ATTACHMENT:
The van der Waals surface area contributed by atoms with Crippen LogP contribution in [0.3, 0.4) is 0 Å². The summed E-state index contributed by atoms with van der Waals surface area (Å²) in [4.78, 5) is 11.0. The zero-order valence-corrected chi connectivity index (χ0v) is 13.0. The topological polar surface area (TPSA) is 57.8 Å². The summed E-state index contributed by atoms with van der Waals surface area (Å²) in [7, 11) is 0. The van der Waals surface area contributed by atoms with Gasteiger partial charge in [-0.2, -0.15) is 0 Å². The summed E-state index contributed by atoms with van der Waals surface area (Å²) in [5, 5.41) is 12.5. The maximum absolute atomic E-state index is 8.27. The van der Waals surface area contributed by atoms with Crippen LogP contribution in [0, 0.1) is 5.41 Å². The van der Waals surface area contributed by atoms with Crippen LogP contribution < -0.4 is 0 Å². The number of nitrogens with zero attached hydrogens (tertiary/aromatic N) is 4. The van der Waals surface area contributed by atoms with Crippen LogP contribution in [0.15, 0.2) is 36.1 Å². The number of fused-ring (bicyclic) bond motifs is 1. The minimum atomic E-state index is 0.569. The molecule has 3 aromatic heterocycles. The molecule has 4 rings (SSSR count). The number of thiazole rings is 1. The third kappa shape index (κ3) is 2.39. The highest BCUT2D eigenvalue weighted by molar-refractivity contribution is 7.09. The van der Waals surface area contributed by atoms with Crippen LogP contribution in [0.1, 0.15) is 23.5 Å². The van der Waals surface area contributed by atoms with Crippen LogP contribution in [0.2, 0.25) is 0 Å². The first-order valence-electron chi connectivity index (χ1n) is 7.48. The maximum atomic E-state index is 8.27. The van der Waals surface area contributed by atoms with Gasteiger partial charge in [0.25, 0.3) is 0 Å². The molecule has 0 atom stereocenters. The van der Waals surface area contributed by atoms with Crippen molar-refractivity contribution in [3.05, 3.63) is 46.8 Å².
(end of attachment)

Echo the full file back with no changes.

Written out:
The van der Waals surface area contributed by atoms with Crippen LogP contribution in [0.3, 0.4) is 0 Å². The summed E-state index contributed by atoms with van der Waals surface area (Å²) in [4.78, 5) is 11.0. The zero-order valence-corrected chi connectivity index (χ0v) is 13.0. The topological polar surface area (TPSA) is 57.8 Å². The summed E-state index contributed by atoms with van der Waals surface area (Å²) in [7, 11) is 0. The van der Waals surface area contributed by atoms with Gasteiger partial charge in [-0.2, -0.15) is 0 Å². The summed E-state index contributed by atoms with van der Waals surface area (Å²) in [5, 5.41) is 12.5. The maximum absolute atomic E-state index is 8.27. The van der Waals surface area contributed by atoms with Crippen LogP contribution in [0, 0.1) is 5.41 Å². The van der Waals surface area contributed by atoms with Crippen LogP contribution < -0.4 is 0 Å². The number of nitrogens with zero attached hydrogens (tertiary/aromatic N) is 4. The van der Waals surface area contributed by atoms with Crippen LogP contribution in [0.15, 0.2) is 36.1 Å². The number of fused-ring (bicyclic) bond motifs is 1. The minimum atomic E-state index is 0.569. The molecule has 3 aromatic heterocycles. The molecule has 4 rings (SSSR count). The number of thiazole rings is 1. The third kappa shape index (κ3) is 2.39. The highest BCUT2D eigenvalue weighted by molar-refractivity contribution is 7.09. The van der Waals surface area contributed by atoms with Crippen LogP contribution in [0.1, 0.15) is 23.5 Å². The van der Waals surface area contributed by atoms with Crippen LogP contribution in [0.2, 0.25) is 0 Å². The first-order valence-electron chi connectivity index (χ1n) is 7.48. The maximum atomic E-state index is 8.27. The van der Waals surface area contributed by atoms with Gasteiger partial charge in [0.25, 0.3) is 0 Å². The molecule has 0 atom stereocenters. The van der Waals surface area contributed by atoms with Crippen molar-refractivity contribution in [3.05, 3.63) is 46.8 Å².